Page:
There are a few ways to obtain this information if you’re not a Macro Ops Collective member. You can get financial data from the Federal Reserve, oil data from OPEC and the US Department of Energy, and agricultural reports from the US Department of Agriculture and the Chicago Board of Trade.
Another great way to research macro is by reading the Financial Times (or FT) and global commodity trade magazines or currency exchange newsletters.
Finally, study the futures markets. It’s where you’ll spend most of your time expressing macro views through futures contracts on stock indices, commodities, precious metals, and more.
By now, you know what Global Macro Trading is and the research tools to find and develop your own views on the world. So how do you get into macro trading?
How To Get Into Global Macro Trading
The first thing you should do is paper trade your newly unboxed Global Macro Trading strategy. Macro trading involves highly leveraged instruments like futures, options, and currencies. You can lose everything if you’re not careful trading these instruments.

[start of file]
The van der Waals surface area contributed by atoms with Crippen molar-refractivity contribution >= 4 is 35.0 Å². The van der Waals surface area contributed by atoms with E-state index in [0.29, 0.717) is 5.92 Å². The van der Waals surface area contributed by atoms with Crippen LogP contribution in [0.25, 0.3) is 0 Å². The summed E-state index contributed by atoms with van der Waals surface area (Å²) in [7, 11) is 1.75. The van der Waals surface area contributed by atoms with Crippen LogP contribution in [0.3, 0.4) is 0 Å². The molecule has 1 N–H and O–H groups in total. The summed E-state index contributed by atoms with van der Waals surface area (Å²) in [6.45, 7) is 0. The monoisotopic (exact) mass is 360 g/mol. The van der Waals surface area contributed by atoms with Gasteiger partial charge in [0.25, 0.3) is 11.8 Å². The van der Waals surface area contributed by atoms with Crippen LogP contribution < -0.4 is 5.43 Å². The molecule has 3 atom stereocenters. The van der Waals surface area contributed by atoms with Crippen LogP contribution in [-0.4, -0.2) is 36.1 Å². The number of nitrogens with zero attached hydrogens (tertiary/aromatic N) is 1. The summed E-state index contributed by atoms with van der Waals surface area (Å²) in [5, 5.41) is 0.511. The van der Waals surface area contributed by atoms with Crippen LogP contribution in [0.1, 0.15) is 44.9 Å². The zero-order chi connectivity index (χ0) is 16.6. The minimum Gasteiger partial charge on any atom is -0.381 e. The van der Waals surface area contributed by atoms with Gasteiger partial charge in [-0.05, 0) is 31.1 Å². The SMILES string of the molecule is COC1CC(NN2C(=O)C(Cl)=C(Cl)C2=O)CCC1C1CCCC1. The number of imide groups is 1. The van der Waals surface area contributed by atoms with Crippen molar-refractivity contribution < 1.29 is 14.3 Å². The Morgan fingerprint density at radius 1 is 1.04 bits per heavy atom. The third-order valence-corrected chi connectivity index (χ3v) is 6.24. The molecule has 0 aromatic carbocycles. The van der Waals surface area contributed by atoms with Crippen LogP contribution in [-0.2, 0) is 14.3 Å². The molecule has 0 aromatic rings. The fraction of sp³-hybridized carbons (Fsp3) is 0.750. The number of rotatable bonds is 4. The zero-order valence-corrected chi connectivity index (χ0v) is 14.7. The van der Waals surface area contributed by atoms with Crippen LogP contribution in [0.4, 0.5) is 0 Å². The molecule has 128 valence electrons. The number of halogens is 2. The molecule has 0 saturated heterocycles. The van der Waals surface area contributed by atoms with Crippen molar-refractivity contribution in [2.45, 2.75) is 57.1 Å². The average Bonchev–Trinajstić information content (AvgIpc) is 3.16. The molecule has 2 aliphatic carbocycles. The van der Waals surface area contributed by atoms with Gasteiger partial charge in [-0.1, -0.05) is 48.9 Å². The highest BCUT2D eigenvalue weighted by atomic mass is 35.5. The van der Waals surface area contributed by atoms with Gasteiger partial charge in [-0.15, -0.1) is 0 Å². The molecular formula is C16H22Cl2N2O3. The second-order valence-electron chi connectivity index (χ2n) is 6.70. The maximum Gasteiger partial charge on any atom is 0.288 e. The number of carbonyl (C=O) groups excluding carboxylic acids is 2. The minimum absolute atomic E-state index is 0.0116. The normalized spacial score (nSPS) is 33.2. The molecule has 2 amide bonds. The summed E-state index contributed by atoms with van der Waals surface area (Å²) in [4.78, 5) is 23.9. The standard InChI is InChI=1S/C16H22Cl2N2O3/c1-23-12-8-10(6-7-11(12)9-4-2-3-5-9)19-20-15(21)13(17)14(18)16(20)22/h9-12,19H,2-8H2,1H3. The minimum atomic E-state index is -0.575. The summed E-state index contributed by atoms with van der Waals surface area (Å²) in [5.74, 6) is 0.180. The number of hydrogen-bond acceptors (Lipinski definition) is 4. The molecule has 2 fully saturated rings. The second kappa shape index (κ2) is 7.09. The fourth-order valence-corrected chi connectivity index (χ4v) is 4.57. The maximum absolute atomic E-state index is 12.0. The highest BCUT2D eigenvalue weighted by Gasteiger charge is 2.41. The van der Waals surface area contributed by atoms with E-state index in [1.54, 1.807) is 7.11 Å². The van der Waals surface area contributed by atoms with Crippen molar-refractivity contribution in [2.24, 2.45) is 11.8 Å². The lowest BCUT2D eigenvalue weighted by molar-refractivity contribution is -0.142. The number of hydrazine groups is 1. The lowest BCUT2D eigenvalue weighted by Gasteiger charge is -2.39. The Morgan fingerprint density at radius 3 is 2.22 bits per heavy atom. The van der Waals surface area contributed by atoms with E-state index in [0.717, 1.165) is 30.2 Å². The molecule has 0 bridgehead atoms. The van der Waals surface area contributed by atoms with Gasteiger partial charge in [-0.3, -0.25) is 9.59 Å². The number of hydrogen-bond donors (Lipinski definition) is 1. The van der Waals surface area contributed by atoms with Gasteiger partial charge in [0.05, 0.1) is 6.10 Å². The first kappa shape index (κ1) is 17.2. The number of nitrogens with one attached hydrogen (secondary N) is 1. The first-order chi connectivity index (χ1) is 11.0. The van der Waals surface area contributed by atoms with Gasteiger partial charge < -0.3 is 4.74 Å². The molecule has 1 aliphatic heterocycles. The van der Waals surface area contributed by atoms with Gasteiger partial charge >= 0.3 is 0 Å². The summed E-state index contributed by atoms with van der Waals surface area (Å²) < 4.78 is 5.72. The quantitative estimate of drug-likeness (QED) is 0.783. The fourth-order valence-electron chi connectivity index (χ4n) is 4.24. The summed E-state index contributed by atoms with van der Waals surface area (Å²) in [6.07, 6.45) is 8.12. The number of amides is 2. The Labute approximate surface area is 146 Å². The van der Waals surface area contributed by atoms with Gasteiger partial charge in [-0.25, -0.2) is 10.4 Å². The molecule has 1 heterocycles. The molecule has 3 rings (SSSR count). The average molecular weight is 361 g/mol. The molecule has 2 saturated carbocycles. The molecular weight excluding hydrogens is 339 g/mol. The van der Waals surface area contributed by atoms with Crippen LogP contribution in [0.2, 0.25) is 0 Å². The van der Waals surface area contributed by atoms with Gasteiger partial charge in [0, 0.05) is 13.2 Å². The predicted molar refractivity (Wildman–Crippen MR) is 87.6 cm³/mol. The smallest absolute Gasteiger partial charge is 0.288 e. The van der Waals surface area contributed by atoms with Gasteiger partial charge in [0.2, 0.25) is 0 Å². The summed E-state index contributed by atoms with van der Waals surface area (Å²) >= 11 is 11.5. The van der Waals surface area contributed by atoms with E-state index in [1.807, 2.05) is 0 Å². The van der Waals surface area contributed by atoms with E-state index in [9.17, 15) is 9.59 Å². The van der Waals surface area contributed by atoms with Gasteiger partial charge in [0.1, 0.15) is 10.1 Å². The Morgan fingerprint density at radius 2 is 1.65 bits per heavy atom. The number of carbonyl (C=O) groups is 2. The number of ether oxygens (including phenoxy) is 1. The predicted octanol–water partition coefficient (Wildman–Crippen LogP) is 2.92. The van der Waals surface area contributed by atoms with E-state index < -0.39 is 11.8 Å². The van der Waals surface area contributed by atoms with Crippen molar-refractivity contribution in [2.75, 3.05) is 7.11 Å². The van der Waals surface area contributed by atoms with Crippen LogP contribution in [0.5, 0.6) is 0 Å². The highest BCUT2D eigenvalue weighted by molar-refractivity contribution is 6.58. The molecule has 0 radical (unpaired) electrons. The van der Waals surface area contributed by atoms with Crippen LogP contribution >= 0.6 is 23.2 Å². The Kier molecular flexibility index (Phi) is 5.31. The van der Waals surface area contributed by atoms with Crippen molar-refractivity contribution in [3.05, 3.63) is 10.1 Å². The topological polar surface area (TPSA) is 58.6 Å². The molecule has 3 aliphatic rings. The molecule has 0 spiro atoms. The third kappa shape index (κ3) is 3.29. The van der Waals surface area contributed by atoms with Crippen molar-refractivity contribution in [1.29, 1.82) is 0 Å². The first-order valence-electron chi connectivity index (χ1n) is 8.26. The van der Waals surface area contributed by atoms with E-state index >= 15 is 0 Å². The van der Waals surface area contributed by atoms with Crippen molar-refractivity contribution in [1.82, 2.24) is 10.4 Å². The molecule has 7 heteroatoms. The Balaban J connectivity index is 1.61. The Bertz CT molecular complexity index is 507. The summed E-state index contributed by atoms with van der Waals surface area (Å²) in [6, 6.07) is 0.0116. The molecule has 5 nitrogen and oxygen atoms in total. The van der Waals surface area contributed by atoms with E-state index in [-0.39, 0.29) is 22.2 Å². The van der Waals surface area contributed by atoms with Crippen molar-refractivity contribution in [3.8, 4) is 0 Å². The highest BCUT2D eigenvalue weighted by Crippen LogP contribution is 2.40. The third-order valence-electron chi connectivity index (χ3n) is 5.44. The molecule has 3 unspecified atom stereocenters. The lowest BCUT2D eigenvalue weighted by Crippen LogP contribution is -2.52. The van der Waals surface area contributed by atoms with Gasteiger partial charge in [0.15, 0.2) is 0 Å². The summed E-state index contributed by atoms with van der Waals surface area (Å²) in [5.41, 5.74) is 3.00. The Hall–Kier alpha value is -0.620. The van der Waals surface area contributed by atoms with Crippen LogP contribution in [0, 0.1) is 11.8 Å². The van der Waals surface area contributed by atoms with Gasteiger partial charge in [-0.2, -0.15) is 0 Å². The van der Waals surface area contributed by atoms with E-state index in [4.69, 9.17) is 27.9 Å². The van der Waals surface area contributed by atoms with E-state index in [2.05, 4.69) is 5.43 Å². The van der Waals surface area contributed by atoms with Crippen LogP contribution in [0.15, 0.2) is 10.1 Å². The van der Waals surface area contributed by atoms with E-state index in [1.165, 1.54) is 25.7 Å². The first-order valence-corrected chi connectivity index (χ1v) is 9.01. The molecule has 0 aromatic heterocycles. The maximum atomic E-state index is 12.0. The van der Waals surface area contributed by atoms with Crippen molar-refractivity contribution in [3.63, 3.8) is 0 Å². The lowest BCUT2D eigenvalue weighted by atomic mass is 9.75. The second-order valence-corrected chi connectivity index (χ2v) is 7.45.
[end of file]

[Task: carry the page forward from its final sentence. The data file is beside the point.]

By paper trading, you’ll learn the basics of risk management, setting proper stop-losses, identifying profit targets, and the importance of position sizing. All without risking any of your actual hard-earned money.
While doing that, join Twitter and follow other global macro traders. Follow us @MacroOps! Join discussions and ask questions.
Global Macro Trading sounds intimidating. Traders are drowning in endless noise with little signal value. It’s no wonder most investors will fail to transition as we enter this new market regime. One that will be dominated by global macro traders and their “go-anywhere” mentality.
Are you ready to become one of the few that make it to the other side?
If so, check out our free global macro trading course below:
Free Global Macro Investing Course
Learn the history, success factors, and analytical frameworks unique to Global Macro Investing. Sign up below for this free video course: